Solution: Regular maintenance helps keep the fan and its components in perfect working condition. So, make sure to check the fan regularly to make sure it’s not blocked or damaged in any way.
Additionally, schedule professional maintenance at least once a year. More importantly, always listen out for strange sounds from the furnace. If you hear something abnormal, such as screeching sounds, it could be a damaged fan.
4. Compromised Primary Controller
Finally, the furnace may also refuse to stop even when the thermostat setting has been reached if there’s a problem with the primary controller. The control board is the central hub for circulating power throughout your furnace. It takes electricity from the power outlet and supplies it to every component inside the furnace, including the motor, ignitor, blower, etc.
However, the control board can get damaged too. For instance, the PCB can crack or become bent. When this happens, some of the wiring connections can become loose or pulled off altogether. Since the PCB also has onboard circuits printed deep inside the board, a broken board would disconnect such circuits.
Another possibility is dirt, debris, and moisture buildup. Excessive accumulation of dirt on the circuit board can cause short-circuiting. Meanwhile, moisture may result in corrosion within the board, which may eat up the plastic covers on wires or the board itself. This can alter how the board works, potentially causing it to fail to respond to shutdown requests.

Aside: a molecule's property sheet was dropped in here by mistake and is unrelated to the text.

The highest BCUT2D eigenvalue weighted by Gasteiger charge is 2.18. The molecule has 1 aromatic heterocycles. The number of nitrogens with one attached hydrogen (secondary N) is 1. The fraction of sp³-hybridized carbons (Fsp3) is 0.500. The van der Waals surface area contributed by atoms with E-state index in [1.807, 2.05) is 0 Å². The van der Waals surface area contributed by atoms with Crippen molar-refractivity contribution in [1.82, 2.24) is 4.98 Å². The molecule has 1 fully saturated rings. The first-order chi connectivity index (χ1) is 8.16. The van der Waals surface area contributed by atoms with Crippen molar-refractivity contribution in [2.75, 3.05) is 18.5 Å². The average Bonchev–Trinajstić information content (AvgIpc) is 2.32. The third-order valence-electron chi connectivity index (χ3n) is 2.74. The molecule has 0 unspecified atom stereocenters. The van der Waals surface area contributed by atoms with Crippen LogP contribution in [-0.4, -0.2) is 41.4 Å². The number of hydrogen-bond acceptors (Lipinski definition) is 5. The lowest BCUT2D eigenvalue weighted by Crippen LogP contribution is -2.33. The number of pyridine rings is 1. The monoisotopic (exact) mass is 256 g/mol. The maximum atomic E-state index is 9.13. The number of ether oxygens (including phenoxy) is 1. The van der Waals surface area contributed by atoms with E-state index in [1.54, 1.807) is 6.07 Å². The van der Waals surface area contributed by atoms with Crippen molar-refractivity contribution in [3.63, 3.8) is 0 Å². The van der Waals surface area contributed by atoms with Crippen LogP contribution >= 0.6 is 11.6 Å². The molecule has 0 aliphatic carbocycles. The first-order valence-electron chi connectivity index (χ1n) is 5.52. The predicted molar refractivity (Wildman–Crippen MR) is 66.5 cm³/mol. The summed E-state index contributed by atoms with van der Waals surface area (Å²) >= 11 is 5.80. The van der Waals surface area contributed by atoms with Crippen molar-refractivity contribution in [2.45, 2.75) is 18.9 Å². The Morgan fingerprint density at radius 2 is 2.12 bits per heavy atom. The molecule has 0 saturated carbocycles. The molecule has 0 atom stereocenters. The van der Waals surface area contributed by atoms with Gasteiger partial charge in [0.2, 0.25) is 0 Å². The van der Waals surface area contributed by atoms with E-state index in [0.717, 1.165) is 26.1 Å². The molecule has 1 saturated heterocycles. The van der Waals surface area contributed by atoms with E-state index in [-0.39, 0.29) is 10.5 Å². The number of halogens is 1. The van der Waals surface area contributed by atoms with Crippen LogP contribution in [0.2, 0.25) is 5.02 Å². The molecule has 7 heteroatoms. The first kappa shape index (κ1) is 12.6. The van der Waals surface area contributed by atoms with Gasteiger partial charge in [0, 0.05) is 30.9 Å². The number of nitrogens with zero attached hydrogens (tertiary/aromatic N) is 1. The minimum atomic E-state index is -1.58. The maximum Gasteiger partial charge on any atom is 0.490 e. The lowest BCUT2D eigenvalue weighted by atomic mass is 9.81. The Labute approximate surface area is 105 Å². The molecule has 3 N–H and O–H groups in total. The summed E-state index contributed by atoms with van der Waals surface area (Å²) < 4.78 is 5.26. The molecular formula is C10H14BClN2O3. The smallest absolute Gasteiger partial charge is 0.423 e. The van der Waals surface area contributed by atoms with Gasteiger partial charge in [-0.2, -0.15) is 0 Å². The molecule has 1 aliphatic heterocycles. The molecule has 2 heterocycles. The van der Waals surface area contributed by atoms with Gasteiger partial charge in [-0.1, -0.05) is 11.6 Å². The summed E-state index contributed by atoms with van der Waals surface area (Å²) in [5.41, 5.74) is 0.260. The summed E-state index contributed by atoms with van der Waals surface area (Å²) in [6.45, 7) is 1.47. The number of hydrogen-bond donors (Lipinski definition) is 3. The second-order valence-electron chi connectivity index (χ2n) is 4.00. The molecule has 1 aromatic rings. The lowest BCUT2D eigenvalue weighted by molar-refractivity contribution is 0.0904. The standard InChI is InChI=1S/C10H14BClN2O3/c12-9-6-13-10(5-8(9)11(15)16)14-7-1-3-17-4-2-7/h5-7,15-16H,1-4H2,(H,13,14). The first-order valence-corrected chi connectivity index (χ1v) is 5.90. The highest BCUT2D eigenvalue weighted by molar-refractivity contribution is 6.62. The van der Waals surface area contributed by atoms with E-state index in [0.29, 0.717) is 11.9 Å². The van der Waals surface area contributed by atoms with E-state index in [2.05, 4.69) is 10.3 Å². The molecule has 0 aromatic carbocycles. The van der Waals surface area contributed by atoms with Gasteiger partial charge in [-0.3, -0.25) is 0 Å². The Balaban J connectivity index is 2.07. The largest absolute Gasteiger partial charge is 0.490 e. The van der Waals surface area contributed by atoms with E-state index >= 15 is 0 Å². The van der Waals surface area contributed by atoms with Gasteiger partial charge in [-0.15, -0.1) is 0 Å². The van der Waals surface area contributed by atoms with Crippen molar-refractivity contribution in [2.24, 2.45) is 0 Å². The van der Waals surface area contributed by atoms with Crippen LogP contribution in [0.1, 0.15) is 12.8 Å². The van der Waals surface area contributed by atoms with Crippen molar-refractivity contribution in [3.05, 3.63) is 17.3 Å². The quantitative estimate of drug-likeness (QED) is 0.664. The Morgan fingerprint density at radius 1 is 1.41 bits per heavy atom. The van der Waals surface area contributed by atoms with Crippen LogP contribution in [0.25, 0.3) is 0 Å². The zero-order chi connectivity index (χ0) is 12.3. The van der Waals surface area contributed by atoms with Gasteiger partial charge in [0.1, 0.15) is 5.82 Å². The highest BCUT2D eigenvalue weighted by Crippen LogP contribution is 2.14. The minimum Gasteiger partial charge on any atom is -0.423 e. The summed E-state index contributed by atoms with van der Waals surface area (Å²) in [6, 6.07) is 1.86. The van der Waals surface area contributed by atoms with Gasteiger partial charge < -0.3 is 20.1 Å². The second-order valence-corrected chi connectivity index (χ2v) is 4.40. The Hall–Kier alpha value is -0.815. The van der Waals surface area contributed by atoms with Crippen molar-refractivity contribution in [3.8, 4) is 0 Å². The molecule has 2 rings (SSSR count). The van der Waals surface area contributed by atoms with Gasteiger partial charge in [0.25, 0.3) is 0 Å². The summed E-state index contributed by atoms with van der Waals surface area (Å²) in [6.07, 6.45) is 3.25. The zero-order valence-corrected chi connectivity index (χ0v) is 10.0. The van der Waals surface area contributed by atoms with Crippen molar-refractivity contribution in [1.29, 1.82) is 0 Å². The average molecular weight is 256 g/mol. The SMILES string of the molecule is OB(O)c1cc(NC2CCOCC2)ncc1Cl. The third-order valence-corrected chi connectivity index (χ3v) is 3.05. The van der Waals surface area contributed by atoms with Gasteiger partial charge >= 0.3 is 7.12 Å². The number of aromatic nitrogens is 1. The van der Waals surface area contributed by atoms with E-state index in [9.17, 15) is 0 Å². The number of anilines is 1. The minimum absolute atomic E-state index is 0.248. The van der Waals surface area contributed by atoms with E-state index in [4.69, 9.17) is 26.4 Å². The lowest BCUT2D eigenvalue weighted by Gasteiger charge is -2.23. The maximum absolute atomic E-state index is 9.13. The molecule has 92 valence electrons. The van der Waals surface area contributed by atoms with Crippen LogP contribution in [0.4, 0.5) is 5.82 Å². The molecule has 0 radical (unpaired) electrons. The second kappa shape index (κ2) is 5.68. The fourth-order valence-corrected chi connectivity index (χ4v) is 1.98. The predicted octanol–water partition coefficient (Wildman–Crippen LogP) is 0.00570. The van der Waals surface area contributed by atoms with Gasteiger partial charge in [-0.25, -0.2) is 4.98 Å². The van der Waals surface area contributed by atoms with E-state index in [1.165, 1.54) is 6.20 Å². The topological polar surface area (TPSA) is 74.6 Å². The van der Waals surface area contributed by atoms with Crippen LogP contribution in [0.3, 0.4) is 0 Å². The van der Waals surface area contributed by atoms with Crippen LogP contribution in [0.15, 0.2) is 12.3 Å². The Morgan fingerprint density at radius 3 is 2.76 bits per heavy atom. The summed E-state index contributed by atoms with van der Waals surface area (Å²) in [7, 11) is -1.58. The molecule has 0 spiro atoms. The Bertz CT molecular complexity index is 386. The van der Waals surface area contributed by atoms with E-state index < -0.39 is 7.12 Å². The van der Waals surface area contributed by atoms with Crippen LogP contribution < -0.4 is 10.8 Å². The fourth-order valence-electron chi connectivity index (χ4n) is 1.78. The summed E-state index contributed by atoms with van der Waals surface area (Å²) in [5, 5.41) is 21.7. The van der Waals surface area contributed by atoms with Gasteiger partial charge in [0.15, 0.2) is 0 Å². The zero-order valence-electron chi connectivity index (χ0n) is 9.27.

Solution: PCB issues are best left to HVAC experts. The professional will know where to look and what to change. However, there’s no harm in confirming that your circuit board is acting up.
Fortunately, most furnaces have a plastic or glass port with LED lights behind them to help you diagnose issues with the PCB board. Using the user manual as guidance, read the lights and figure out what could be the problem. Then call the HVAC professional.
Occasionally, the furnace may fail to shut off even when the thermostat indicates that ideal indoor temperatures have been reached. In many cases, this points to an issue with the thermostat, the blower motor, or the PCB board.
You can attempt to diagnose the first three independently, though you may eventually need a professional opinion. For PCB issues, it’s best to involve an HVAC professional from the start.